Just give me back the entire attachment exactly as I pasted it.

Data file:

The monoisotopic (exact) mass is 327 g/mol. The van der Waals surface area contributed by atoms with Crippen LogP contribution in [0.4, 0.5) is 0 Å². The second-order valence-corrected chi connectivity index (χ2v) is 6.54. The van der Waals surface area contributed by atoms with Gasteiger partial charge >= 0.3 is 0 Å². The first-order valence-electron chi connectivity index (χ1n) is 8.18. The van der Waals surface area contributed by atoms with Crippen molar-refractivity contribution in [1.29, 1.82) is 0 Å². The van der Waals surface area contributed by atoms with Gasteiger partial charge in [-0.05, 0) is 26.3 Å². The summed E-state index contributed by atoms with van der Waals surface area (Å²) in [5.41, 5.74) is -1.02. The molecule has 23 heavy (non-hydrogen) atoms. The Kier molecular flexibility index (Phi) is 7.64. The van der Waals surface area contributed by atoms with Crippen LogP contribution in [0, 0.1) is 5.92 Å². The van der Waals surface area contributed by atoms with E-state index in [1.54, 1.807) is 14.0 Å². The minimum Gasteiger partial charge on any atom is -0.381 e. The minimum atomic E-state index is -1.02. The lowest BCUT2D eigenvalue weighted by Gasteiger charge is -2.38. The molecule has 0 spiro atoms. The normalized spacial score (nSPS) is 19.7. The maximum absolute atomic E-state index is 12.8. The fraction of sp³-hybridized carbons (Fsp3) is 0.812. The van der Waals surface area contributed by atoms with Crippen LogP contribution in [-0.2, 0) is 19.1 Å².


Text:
The monoisotopic (exact) mass is 327 g/mol. The van der Waals surface area contributed by atoms with Crippen LogP contribution in [0.4, 0.5) is 0 Å². The second-order valence-corrected chi connectivity index (χ2v) is 6.54. The van der Waals surface area contributed by atoms with Gasteiger partial charge >= 0.3 is 0 Å². The first-order valence-electron chi connectivity index (χ1n) is 8.18. The van der Waals surface area contributed by atoms with Crippen molar-refractivity contribution in [1.29, 1.82) is 0 Å². The van der Waals surface area contributed by atoms with Gasteiger partial charge in [-0.05, 0) is 26.3 Å². The summed E-state index contributed by atoms with van der Waals surface area (Å²) in [5.41, 5.74) is -1.02. The molecule has 23 heavy (non-hydrogen) atoms. The Kier molecular flexibility index (Phi) is 7.64. The van der Waals surface area contributed by atoms with Crippen LogP contribution in [0, 0.1) is 5.92 Å². The van der Waals surface area contributed by atoms with E-state index in [1.54, 1.807) is 14.0 Å². The minimum Gasteiger partial charge on any atom is -0.381 e. The minimum atomic E-state index is -1.02. The lowest BCUT2D eigenvalue weighted by Gasteiger charge is -2.38. The molecule has 0 spiro atoms. The normalized spacial score (nSPS) is 19.7. The maximum absolute atomic E-state index is 12.8. The fraction of sp³-hybridized carbons (Fsp3) is 0.812. The van der Waals surface area contributed by atoms with Crippen LogP contribution in [-0.2, 0) is 19.1 Å².